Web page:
The trial court did not abuse its discretion in denying Owings a suspended imposition of sentence. Owings was not a youthful offender at the time he committed his offense. More importantly, it appears that while his sexual abuse may have been situational, it was not a single isolated event; in fact, his conduct encompassed a number of incidents occurring over a ten-day to two-week period. Finally, the trial court might justifiably consider that Owings was a schoolteacher and might wish to return to that profession. There is nothing in the record to suggest that Owings had ever molested a school student or that it would be inappropriate for him to return to his former employment. However, the trial court could well consider that a school district contemplating hiring Owings should know of these incidents to make an informed decision. Cf. Mullins, 573 P.2d at 861 (youthful first offender was convicted of embezzling from his employer; consideration that future employers could conceivably need to know of Mullins’ criminal activity to properly evaluate him as a potential employee might explain why the supreme court did not conclude that a suspended imposition of sentence was mandatory).
Owings next argues that a sentence of six months’ incarceration is excessive. He does not object to the suspended portion of his sentence. He relies on two cases in which we found sentences imposed upon first felony offenders convicted of sexual abuse of a minor too lenient, and indicated that a longer sentence should have been imposed. See State v. Coats, 669 P.2d 1329 (Alaska App. 1983); State v. Doe, 647 P.2d 1107 (Alaska App. 1982). Reading these cases together, Owings seems to conclude that a minimum sentence in sexual abuse of a minor cases should be a suspended sentence, conditioned on ninety days’ to six months’ incarceration. Neither of those cases, however, purport to indicate that a longer sentence would have been inappropriate for either Doe or Coats. In fact, we have interpreted Doe andCoats as holding that the most mitigated range of sentences for those convicted of sexual abuse of a minor would be ninety days to three years. See State v. Brinkley, 681 P.2d 351, 356-57
(Alaska App. 1984). Further, as we pointed out in Coats, in the absence of mitigating circumstances which weigh strongly against imposition of any significant period of incarceration, the sentencing range (ninety days to three years) approved in Doe
would be inappropriate. Coats, 669 P.2d at 1332.[fn2] Our language in Langton v. State, 662 P.2d 954, 960 (Alaska App. 1983), is instructive:Page 459
We are not suggesting that there is no conceivable fact situation which would warrant a probationary sentence for one convicted of sexual assault. We recognize that there may be situations where evidence regarding consent by an adult is ambivalent, or where the law precludes a person by virtue of his or her age from consenting to sexual contact or penetration but the parties are so close to the ages specified in the statute exempting their conduct from regulation that the victim’s legal inability to consent could be deemed more technical than real. But none of these considerations justifies a suspended sentence for one who engages in sexual penetration with a four-year-old child. . . .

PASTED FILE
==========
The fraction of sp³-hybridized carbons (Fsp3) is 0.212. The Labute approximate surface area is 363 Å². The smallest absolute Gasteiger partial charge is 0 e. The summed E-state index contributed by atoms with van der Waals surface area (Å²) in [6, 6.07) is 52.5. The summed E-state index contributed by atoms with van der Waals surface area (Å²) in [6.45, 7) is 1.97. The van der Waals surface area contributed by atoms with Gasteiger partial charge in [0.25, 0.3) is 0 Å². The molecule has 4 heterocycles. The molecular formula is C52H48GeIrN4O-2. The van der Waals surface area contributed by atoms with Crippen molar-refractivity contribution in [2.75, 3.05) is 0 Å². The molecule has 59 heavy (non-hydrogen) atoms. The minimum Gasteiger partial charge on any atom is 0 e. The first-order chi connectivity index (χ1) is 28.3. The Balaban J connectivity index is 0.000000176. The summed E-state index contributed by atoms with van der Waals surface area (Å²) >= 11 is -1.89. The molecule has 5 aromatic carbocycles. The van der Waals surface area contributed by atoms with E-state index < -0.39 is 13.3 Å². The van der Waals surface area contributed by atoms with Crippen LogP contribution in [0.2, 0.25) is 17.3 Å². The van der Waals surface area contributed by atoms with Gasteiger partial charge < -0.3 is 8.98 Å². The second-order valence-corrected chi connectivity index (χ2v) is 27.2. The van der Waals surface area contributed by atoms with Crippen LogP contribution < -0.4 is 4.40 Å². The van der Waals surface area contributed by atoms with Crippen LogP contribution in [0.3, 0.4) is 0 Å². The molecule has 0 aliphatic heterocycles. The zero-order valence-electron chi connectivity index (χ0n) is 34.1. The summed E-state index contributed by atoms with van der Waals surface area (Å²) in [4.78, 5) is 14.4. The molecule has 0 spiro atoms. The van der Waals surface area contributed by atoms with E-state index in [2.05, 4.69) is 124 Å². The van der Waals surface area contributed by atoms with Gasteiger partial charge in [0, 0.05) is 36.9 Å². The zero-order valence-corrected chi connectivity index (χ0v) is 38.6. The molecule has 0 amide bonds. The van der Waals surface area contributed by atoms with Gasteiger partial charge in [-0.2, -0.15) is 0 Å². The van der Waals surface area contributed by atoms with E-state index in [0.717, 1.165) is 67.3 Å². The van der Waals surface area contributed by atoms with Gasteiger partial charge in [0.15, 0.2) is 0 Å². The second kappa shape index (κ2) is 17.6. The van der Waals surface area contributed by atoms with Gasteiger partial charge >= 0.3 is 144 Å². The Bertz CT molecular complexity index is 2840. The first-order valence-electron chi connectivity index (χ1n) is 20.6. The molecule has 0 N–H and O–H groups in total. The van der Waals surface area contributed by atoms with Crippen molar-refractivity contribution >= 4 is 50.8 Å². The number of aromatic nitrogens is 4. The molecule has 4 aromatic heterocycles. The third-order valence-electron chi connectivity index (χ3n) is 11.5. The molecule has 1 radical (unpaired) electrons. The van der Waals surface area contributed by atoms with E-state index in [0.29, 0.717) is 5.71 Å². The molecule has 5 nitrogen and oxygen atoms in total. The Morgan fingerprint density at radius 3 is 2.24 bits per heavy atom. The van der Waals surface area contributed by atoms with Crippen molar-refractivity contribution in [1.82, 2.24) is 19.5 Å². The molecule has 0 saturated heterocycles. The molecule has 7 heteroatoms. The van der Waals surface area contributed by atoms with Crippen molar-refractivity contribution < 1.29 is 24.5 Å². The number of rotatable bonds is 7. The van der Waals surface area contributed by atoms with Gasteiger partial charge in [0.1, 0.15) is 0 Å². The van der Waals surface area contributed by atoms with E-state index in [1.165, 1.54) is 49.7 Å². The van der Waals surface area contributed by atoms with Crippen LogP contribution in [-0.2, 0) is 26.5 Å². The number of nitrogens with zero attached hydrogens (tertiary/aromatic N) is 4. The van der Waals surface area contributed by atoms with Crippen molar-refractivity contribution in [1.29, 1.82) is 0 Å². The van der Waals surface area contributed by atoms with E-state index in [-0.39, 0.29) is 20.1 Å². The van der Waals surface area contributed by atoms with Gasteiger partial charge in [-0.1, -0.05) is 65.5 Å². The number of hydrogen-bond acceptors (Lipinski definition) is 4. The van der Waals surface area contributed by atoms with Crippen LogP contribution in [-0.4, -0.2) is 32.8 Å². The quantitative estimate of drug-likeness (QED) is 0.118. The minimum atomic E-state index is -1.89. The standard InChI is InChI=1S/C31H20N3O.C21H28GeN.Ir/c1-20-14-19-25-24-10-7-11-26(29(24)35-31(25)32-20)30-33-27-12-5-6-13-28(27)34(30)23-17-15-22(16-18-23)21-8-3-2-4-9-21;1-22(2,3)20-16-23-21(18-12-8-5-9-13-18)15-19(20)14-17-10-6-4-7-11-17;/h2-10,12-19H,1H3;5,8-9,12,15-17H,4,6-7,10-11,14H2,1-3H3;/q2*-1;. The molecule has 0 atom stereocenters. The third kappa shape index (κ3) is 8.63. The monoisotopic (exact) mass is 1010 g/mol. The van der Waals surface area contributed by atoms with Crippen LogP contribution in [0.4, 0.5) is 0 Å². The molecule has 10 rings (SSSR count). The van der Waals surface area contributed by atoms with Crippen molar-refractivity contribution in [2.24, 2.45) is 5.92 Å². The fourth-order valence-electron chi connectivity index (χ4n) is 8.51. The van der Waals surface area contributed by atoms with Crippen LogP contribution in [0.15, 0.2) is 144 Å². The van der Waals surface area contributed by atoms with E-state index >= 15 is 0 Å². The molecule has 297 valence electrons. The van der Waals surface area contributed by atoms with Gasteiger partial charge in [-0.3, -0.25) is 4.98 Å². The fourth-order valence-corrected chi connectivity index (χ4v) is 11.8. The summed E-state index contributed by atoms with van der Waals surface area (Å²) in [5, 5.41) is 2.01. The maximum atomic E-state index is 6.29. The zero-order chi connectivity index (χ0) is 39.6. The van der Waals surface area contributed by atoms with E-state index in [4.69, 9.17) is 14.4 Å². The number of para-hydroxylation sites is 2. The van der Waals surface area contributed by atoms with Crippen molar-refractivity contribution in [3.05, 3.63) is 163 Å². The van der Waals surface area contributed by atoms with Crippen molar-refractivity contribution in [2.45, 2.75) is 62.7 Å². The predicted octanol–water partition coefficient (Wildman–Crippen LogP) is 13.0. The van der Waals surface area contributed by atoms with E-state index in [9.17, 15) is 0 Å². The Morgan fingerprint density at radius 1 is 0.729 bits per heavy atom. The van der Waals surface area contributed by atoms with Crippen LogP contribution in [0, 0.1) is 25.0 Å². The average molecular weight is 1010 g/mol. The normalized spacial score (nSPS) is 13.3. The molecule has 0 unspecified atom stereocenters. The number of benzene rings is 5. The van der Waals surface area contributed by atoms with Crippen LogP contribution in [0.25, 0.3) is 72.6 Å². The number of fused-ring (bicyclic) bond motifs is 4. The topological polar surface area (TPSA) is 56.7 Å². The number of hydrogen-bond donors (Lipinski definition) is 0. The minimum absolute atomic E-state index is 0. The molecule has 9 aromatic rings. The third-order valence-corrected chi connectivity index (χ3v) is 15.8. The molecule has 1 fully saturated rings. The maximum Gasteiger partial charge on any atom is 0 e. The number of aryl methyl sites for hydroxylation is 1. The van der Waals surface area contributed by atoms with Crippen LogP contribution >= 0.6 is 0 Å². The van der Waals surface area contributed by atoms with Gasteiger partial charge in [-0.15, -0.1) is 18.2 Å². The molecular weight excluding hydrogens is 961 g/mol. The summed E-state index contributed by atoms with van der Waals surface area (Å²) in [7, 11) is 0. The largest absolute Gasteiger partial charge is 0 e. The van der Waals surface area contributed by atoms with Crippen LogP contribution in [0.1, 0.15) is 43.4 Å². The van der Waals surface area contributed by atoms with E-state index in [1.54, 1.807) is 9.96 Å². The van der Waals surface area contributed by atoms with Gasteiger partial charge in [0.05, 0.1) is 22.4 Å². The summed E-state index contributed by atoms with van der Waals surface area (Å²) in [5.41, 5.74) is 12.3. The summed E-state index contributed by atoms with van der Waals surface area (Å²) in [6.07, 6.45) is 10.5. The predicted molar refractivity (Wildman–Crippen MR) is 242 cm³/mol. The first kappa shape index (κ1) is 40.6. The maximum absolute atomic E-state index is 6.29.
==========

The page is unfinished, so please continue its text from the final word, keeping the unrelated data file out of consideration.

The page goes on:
Owings did not engage in sexual penetration with a four-year-old child, but he did on more than one occasion engage in sexual contact with an eight-year-old child. Under the circumstances, the trial court’s decision to impose a sentence of three years with two and one-half years suspended was not clearly mistaken. See McClain v. State, 519 P.2d 811, 813-14 (Alaska 1974).
The sentence of the superior court is AFFIRMED.
[fn1] AS 12.55.085 has been amended to preclude a suspended imposition of sentence for someone convicted of sexual abuse of a minor. The offense has also been upgraded to a class B felony. The amendments were not in effect at the time Owings committed his offense, and both parties are in agreement that his offense was a class C felony, and that he was eligible for a suspended imposition of sentence. See State v. Doe, 647 P.2d 1107, 1111
n. 12 (Alaska App. 1982).
[fn2] The ninety days to three years range approved of inBrinkley and Doe applied to class A and class B felonies. Owings was a first felony offender convicted of a class C felony. Thus, he should receive a more favorable prison sentence than the two-year presumptive term for a second felony offender. Austinv. State, 627 P.2d 657 (Alaska App. 1981). Owings does not contend that Austin was violated in this case.